Humana or its designee has the right to conduct audits of health care provider records related to services rendered to Humana members. The clinician must allow Humana access to the medical record and billing documents to conduct audits.
Patient consent may be required to release the requested information. Please ensure that you have obtained consent in accordance with all applicable laws and regulations before releasing the requested records. Health care providers who believe an additional release authorization for an audit is necessary should obtain from Humana members their authorization for release of the medical records to Humana, along with the clinician’s consent-to-treatment forms, or the requirement will be waived if permitted by applicable law.
This audit provision supersedes the health care provider’s internal audit policy and shall survive the termination or expiration of the provider agreement with Humana.
Humana utilizes, but is not limited to, the resources below to ensure that reviews are conducted in a fair manner. These are widely acknowledged national guidelines for billing practices and support the concept of uniform billing for all payers. A health care provider’s order must be present to support all charges, along with documentation to support the diagnosis and services or supplies that were billed. If there is no specific rule related to a charge in question or a participation agreement does not exist, Humana will employ:
- Centers for Medicare & Medicaid Services (CMS) billing guidelines as stated in Medicare provider reimbursement manuals.
- Humana policies, including medical coverage policies and code-editing policies.
- National Uniform Billing Guidelines from the National Uniform Billing Committee.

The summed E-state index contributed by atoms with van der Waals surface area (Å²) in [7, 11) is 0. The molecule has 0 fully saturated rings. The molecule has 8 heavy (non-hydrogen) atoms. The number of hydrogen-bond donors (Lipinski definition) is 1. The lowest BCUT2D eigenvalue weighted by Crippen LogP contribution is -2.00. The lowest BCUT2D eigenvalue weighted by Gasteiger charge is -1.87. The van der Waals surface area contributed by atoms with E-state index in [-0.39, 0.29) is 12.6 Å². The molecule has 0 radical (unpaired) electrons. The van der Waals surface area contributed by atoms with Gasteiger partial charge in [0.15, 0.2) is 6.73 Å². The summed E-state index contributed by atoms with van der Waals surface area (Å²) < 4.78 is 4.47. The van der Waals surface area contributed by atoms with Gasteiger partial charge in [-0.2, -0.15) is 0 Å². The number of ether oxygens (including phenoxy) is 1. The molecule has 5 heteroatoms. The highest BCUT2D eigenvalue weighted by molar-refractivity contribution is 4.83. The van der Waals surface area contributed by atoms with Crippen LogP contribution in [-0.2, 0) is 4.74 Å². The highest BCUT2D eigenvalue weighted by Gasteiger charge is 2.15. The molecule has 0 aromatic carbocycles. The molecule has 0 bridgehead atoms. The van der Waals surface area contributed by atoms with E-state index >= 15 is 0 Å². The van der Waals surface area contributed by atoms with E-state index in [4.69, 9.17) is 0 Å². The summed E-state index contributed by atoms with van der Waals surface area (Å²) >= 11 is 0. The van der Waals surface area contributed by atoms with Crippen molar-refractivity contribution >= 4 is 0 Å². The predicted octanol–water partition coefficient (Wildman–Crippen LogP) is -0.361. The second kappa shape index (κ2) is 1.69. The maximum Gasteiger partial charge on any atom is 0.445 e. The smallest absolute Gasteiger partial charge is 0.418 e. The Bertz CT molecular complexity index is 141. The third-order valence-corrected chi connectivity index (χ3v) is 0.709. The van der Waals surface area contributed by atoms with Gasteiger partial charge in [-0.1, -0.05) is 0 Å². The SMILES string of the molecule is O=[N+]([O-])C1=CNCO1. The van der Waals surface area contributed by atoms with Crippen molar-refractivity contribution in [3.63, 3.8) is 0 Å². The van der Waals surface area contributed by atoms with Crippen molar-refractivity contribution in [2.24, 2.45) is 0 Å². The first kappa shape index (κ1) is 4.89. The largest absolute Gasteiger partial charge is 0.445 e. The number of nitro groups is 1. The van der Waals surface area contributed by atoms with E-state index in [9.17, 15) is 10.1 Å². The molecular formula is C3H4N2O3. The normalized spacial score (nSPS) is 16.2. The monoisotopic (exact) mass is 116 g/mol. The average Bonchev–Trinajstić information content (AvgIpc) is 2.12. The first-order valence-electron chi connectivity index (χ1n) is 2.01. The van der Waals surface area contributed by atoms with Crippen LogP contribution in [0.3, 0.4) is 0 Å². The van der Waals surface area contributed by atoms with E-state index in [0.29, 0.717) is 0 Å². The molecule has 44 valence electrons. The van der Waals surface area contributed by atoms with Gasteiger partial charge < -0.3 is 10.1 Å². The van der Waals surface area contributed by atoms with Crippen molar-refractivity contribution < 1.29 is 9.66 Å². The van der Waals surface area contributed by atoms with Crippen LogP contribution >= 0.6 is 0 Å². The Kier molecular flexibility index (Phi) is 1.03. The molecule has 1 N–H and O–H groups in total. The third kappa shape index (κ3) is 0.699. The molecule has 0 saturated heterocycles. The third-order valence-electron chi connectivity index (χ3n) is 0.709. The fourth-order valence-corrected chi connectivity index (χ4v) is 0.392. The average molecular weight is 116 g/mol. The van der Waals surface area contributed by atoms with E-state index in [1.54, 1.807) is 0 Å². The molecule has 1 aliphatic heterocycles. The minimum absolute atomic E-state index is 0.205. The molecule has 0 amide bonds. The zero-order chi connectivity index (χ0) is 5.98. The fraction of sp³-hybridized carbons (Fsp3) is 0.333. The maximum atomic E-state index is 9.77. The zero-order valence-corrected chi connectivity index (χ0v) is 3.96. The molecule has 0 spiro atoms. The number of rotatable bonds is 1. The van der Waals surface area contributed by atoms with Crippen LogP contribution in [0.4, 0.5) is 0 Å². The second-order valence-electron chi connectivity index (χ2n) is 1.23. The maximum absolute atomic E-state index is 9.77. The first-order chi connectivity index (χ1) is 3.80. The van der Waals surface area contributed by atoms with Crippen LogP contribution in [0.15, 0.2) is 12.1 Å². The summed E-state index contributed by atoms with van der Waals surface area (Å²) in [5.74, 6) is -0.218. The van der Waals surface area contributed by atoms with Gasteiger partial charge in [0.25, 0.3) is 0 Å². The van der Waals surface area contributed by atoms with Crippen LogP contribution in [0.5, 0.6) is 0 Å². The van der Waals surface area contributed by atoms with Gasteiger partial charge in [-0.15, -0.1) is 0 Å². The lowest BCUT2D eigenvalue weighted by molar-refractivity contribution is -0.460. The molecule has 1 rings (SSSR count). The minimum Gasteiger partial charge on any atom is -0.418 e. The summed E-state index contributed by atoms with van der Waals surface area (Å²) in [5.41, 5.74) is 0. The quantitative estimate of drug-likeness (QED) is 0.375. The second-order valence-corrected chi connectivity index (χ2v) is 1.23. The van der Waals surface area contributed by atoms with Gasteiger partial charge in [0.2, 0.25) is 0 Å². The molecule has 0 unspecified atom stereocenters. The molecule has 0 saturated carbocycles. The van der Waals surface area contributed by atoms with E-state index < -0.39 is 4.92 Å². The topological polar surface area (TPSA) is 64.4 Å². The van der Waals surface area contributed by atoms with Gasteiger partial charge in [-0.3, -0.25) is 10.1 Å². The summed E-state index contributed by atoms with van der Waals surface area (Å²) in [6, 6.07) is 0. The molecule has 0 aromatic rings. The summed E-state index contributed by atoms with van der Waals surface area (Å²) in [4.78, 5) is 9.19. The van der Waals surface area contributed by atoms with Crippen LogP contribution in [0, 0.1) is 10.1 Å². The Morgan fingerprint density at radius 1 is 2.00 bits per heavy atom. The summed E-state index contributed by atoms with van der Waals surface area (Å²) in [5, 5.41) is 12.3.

- American Medical Association Current Procedural Terminology (CPT®) guidelines.
- ICD-9-CM Official Guidelines for Coding and Reporting or its successor.
- American Association of Medical Audit Specialists National Health Care Billing Audit Guidelines.
- Industry standard utilization management criteria and/or care guidelines.
- UB-04 Data Specifications Manual.
- American Hospital Association.
- American Medical Association Coding Clinic Guidelines and Charge Master Guide guidelines as they relate to and define services billed and any other generally accepted industry standard guidelines.
Provider Payment Integrity (PPI) audits look for overutilization of services or other practices that directly or indirectly result in unnecessary costs to the health care industry, including the Medicare program. Examples include, but are not limited to:
- Improper payment for services.
- Payment for services that fail to meet professionally recognized standards/level of care.
- Charges in excess or selection of the wrong code(s) for services or supplies.
- Billing for items or services that should not have been or were not provided based on documentation supplied.
- Unit errors, duplicate charges and redundant charges.
- All required documentation is not present in the medical record.
- Experimental and investigational items billed.
- Items not separately payable, such as routine nursing, capital equipment charges, etc.
These audits also confirm that:
- The most appropriate and cost-effective services and supplies were provided.
- The records and/or documentation substantiate the setting or level of service that was provided to the patient.